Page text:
We are incomplete creatures. We know this.
We try hard to keep all our plates spinning. But when they come crashing to the floor and we sit angry and disappointed in ourselves again, we are reminded.
But, all those cracks. All those failures. All those places where we don’t measure up, are filled in by Christ. Let that truth come awake in you like hot coffee first thing in the morning.
We try so hard. But we don’t have to. Jesus paid it all. And He makes us complete.
The book of Colossians reminds us of the greatness, sovereignty and pure truth of Jesus. Paul comes to life as a passionate and compassionate teacher, dead set on driving home these truths to a baby church.
Before we dive into the rich message from Paul to the people of Colossae, we will take a moment to examine the cast of characters mentioned in the book. Each of these characters bring their own value to the story. It’s easy to skip over these details, but we don’t want to miss the significance of why Paul mentions them.
We will also consider the place and time in which the book of Colossians was written and how the setting affects the message of the letter. Getting the context of the letter will help set it up so that you can fully grasp the message, heart and purpose of Paul’s words to this new church.
Read Colossians 1:1-2
The opener of this letter states, in essence; “To: Colossae”, “From: Paul”.
How does this opener compare to other letters from Paul? Read Ephesians 1:1-2 and Philippians 1:1-2. What similarities/differences do you see?
We already know from these first two verses that there are believers, actively living out their faith in the city of Colossae. Let’s take a quick look at what made this city significant.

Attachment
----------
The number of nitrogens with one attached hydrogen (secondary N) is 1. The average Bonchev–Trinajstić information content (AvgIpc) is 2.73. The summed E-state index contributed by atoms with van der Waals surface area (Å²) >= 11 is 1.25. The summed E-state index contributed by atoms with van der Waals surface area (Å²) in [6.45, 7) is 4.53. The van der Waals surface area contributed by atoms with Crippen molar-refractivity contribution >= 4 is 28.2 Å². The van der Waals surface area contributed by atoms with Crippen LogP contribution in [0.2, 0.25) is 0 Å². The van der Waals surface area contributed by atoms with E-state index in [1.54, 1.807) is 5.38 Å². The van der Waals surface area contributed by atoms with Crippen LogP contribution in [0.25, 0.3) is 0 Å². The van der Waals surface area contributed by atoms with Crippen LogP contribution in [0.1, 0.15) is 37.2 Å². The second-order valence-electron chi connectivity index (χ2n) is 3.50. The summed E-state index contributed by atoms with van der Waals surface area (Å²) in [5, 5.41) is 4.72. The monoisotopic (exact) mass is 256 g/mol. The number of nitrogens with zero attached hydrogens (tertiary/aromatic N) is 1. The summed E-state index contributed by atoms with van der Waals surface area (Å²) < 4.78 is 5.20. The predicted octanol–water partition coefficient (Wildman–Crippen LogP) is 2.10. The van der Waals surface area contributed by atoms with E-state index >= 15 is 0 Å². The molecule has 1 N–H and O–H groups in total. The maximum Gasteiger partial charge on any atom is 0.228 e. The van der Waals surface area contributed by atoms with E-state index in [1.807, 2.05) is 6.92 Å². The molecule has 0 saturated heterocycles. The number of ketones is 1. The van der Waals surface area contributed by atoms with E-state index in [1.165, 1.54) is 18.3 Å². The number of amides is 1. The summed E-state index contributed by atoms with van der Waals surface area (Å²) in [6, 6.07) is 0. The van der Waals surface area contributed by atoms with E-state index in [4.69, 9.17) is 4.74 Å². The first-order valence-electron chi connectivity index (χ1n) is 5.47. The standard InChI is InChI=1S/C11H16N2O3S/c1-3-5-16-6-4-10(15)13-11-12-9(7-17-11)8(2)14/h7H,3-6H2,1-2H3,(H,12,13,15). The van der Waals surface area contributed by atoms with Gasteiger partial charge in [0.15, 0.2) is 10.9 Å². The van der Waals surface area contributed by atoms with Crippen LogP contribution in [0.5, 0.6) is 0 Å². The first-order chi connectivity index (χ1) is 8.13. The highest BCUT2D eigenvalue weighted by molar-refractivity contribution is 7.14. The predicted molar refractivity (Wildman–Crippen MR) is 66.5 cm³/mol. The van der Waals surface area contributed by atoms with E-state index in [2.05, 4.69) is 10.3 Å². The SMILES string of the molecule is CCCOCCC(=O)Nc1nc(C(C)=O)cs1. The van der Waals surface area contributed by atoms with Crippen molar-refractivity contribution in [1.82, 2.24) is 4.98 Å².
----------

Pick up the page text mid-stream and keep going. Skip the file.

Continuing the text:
The City of Colossae
Colossae was located in Phrygia, in the Roman province of Asia (what is present-day Turkey), on the Lycus River. It was about 100 miles east of Ephesus. Several hundred years before Paul’s ministry (36-68 A.D.), Colossae was a leading city, located along a vast east-west trade route, from Ephesus (on the Aegean Sea), to the Euphrates River. The city was best known for its fine wool industry.
But by the first century A.D., Colossae had lost its prominence. Because the main road had been rerouted through Laodicea, a nearby city, this meant that the usual crowds of people traveling through on the trade route now bypassed Colossae. Over time, Colossae became merely a second-rate market town. Neighboring towns of Laodicea and Hierapolis were now the places to be.
What surprises you about this passage? Where do you see themes in Paul’s message?
As baby Christians, the Colossians are easily convinced by others who claim to be experts in faith. They have been taught the truth, but these false teachers are making their own additions, with false motives, and their arguments are convincing. The truth is, if I lived in this time, I’m sure my head would be spinning; trying to sort out truth from lies as I sought to secure my faith roots. This consideration makes me so thankful for a communicator like Paul. His words are laser-focused.
Consider the people in Colosse, what conclusions can you draw about their current challenges?
How would you summarize Paul’s intentions in his message?
Are there patterns in the text? Does Paul repeat himself? What words and phrases does Paul use frequently? Why does he emphasize these points?
Attributes – a quality or feature regarded as a characteristic or inherent part of someone or something.
Descriptives – Words used to describe or enhance the meaning of the text.
Make a list of every attribute of God/Jesus you see. How does Paul describe Him?
(Ex. from this passage: “the head of all rule and authority”(v10), canceling the record of debt (God is a debt-canceler)(v14)
Make a list of descriptive words used in the passage.
(Ex: “…the whole body, nourished and knit together through its joints and ligaments, grows…” (v19) Paul describes the body of Christ as not just being connected, but nourished (synonyms: cultivate, nurture, sustain) and knit (synonym: bind, unite, interlace, secure). These words help this passage come alive to me.)
Take a minute to dissect these words and then consider the depth of their meaning. As you did last week:
What attribute of Jesus are you most thankful for? Which descriptions took on a deeper meaning for you?